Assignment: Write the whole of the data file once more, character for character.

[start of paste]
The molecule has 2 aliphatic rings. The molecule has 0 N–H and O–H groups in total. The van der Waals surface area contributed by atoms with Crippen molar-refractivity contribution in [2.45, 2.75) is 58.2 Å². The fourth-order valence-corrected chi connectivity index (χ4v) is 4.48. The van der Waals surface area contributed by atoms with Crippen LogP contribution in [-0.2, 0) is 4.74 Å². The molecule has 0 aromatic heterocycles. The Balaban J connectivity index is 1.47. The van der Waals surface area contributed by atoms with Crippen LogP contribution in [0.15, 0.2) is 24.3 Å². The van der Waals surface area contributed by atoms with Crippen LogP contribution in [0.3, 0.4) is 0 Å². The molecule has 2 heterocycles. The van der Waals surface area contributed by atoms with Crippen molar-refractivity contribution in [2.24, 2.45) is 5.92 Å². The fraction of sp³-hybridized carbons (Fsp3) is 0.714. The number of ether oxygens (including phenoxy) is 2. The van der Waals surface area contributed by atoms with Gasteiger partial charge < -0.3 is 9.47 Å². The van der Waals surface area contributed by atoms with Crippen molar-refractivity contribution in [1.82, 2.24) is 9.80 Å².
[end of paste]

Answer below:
The molecule has 2 aliphatic rings. The molecule has 0 N–H and O–H groups in total. The van der Waals surface area contributed by atoms with Crippen molar-refractivity contribution in [2.45, 2.75) is 58.2 Å². The fourth-order valence-corrected chi connectivity index (χ4v) is 4.48. The van der Waals surface area contributed by atoms with Crippen LogP contribution in [-0.2, 0) is 4.74 Å². The molecule has 0 aromatic heterocycles. The Balaban J connectivity index is 1.47. The van der Waals surface area contributed by atoms with Crippen LogP contribution in [0.15, 0.2) is 24.3 Å². The van der Waals surface area contributed by atoms with Crippen LogP contribution in [0.3, 0.4) is 0 Å². The molecule has 2 heterocycles. The van der Waals surface area contributed by atoms with Crippen molar-refractivity contribution in [2.24, 2.45) is 5.92 Å². The fraction of sp³-hybridized carbons (Fsp3) is 0.714. The number of ether oxygens (including phenoxy) is 2. The van der Waals surface area contributed by atoms with Gasteiger partial charge < -0.3 is 9.47 Å². The van der Waals surface area contributed by atoms with Crippen molar-refractivity contribution in [1.82, 2.24) is 9.80 Å².